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Zika in Singapore may be different from mutated Brazil strain

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The Ministry of Health (MOH) confirmed yesterday (3 Sep) that 26 new cases of locally transmitted Zika virus infection have been detected in Singapore, bringing the total number of locally-transmitted cases to 215. Of these, 24 cases are linked to the Aljunied Crescent/ Sims Drive/ Kallang Way/ Paya Lebar Way cluster. Two cases have no known links to any existing cluster.

The joint-statement by MOH and the National Environment Agency (NEA) further said that the National Public Health Laboratory has worked with A*STAR’s Bioinformatics Institute to complete the sequencing analysis of the Zika virus in two patients from the Aljunied Crescent/ Sims Drive cluster. The results show that the virus belongs to the Asian lineage and likely evolved from the strain circulating in Southeast Asia. The virus from these two patients was not imported from South America. The research team will release more details shortly.

Commenting on the sequencing analysis of the Zika virus in the two patients, Professor Paul Ananth Tambyah said information that the results showing that the strain is an Asian one and not South American, is very important information. Prof Tambyah is the President of the Society of Infectious Diseases (Singapore) and Secretary General of the Asia Pacific Society of Clinical Microbiology and Infection.

He said that it is likely that this strain has been circulating in the region for decades. “That may mean that older Singaporeans and most of the people in the region may be immune from previous exposure,” he added.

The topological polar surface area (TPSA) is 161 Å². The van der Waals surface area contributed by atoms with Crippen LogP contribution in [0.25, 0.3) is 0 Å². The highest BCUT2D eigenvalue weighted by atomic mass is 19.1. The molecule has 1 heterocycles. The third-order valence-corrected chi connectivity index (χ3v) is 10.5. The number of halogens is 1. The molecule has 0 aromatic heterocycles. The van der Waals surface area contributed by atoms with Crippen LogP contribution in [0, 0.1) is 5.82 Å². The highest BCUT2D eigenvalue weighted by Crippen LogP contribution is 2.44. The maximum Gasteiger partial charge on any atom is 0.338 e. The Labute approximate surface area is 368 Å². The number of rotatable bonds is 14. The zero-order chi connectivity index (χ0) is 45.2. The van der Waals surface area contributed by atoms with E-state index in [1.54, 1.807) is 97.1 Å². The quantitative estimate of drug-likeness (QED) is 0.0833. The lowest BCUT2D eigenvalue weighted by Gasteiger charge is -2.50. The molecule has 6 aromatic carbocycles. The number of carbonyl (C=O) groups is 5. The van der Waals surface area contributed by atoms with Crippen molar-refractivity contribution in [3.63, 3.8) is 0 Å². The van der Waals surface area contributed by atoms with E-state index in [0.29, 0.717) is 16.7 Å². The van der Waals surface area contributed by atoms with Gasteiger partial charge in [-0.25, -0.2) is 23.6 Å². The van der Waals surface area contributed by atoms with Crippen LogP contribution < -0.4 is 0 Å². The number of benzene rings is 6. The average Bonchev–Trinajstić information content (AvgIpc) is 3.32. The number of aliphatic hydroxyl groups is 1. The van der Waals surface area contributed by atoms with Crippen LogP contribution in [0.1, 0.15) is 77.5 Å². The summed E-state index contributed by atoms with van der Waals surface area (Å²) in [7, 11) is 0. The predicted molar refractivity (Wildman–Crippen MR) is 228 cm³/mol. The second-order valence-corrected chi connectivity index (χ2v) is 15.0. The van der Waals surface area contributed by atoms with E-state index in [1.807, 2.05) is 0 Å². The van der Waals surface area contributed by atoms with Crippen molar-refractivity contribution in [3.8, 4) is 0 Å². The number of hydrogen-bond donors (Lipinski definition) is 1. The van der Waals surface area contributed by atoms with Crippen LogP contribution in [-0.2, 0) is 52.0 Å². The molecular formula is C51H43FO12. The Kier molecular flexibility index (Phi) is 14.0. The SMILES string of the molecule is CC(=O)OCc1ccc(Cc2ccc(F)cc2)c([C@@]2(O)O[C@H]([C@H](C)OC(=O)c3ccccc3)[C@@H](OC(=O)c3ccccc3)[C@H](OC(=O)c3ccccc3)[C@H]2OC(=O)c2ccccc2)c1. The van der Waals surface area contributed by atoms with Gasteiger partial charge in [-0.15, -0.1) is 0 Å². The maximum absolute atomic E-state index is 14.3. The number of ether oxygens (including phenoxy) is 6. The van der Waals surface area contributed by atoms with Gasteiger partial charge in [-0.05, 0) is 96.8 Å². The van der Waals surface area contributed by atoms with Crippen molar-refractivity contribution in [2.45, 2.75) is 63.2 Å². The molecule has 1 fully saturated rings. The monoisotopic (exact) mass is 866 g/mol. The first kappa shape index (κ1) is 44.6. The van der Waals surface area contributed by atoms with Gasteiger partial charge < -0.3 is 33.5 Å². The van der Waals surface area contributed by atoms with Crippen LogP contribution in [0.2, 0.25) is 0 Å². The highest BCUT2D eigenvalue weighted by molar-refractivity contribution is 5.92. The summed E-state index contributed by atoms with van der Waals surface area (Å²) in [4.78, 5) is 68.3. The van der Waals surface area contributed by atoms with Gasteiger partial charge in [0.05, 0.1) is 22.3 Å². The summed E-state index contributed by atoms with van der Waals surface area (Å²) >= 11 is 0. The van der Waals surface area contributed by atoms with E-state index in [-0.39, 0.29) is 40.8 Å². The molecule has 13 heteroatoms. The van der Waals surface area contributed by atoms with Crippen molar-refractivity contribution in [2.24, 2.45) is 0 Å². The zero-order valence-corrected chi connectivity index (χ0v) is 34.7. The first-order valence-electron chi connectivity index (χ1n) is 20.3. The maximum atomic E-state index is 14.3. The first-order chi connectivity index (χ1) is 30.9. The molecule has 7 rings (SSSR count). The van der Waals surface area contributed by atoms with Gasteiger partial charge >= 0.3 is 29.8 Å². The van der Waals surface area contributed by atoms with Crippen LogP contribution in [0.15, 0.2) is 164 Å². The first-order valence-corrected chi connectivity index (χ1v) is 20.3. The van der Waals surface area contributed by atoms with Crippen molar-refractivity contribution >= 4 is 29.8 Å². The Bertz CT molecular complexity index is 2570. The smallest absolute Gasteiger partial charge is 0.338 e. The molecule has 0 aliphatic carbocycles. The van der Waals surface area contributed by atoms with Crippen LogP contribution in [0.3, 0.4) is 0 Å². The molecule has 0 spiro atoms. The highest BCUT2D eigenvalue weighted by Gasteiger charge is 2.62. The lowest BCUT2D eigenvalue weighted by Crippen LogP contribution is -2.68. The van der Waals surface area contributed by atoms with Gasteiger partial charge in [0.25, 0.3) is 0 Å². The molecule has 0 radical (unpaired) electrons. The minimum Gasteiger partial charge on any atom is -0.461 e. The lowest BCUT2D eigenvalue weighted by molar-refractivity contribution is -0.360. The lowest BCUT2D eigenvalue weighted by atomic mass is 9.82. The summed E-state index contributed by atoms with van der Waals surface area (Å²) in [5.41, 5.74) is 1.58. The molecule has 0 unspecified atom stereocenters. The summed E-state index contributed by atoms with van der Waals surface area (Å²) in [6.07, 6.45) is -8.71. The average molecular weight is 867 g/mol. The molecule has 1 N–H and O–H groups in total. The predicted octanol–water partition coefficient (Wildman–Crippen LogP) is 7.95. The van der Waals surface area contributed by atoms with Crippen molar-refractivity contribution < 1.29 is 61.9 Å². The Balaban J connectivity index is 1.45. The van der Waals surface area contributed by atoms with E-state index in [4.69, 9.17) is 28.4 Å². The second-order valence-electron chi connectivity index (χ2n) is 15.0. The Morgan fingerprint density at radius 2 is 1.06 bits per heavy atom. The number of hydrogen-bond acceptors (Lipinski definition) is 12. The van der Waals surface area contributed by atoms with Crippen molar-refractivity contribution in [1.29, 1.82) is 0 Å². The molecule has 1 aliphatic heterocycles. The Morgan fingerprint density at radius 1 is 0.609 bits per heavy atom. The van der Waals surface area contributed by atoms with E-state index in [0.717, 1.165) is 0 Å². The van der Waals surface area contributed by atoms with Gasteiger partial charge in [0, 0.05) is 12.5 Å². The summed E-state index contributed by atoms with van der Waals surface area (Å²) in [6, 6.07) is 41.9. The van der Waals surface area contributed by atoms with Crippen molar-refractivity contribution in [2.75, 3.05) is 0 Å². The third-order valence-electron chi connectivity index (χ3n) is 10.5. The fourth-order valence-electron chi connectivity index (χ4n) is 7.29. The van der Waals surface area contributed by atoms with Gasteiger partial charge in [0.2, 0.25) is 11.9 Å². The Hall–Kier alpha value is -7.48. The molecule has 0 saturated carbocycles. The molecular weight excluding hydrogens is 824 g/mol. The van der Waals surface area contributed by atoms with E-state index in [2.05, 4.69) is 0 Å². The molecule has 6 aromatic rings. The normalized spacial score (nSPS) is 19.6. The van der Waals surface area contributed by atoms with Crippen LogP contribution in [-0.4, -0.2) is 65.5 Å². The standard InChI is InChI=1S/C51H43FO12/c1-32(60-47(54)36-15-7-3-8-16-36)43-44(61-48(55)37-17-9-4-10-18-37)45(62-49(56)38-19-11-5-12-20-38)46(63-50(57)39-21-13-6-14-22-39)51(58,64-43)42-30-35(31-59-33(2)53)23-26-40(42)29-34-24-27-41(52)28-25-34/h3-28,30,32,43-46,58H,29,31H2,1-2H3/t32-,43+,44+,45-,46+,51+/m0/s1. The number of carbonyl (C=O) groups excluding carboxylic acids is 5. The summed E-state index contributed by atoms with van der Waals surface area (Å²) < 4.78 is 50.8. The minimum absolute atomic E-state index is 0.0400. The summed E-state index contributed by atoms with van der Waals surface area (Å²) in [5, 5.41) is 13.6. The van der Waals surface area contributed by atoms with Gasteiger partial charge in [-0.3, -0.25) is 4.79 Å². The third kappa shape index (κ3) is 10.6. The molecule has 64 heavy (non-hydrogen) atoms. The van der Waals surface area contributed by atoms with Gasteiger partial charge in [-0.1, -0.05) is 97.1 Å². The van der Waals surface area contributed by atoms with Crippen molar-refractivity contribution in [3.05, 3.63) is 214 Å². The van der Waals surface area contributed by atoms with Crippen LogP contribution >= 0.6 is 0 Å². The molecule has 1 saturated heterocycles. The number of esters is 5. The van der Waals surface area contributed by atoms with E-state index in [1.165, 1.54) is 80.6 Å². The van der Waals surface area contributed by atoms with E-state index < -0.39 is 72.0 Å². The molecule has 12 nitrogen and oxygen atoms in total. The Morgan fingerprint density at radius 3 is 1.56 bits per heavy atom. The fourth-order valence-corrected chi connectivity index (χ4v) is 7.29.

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Pointing to a National Center for Biotechnology Information report, Prof Tambyah suggested that while the Asian strain is related to the South American strain via Polynesia, it is genetically distinct.

Flaminia Catteruccia, associate professor of immunology and infectious diseases at Harvard T.H. Chan School of Public Health, in January of this year said that the Zika virus in Brazil may be mutated strain.

She said: “If Zika is the causative agent behind the surge in microcephaly—and possibly also Guillain-Barré syndrome, an autoimmune disease of the nervous system now on the rise among adults in Brazil—this may demonstrate that the virus has adapted to the human environment and may have mutated to become more pathogenic to humans.”

The connection between Zika and microcephaly first came to light only last year in Brazil, which has since confirmed more than 1,800 cases of microcephaly. Commenting on the question of if the Asian strain would cause microcephaly, Prof Tambyah said: “That is the $64 million (or more) question. We will need to find out as it is likely that most of the historic infections in the past in the region have been in children not in women of childbearing age.”

The Zika virus has been in Asia and the Pacific for roughly six decades but its symptoms had caused little concern in the area. The Associated Press reported recently that the virus appeared in Asia in the 1960s, “in Indonesia, Malaysia, India, Cambodia, Vietnam, Thailand, the Philippines and Pakistan, but no widespread cases have been reported and symptoms have typically been mild and similar to dengue and chikungunya, which may have helped mask its presence.”

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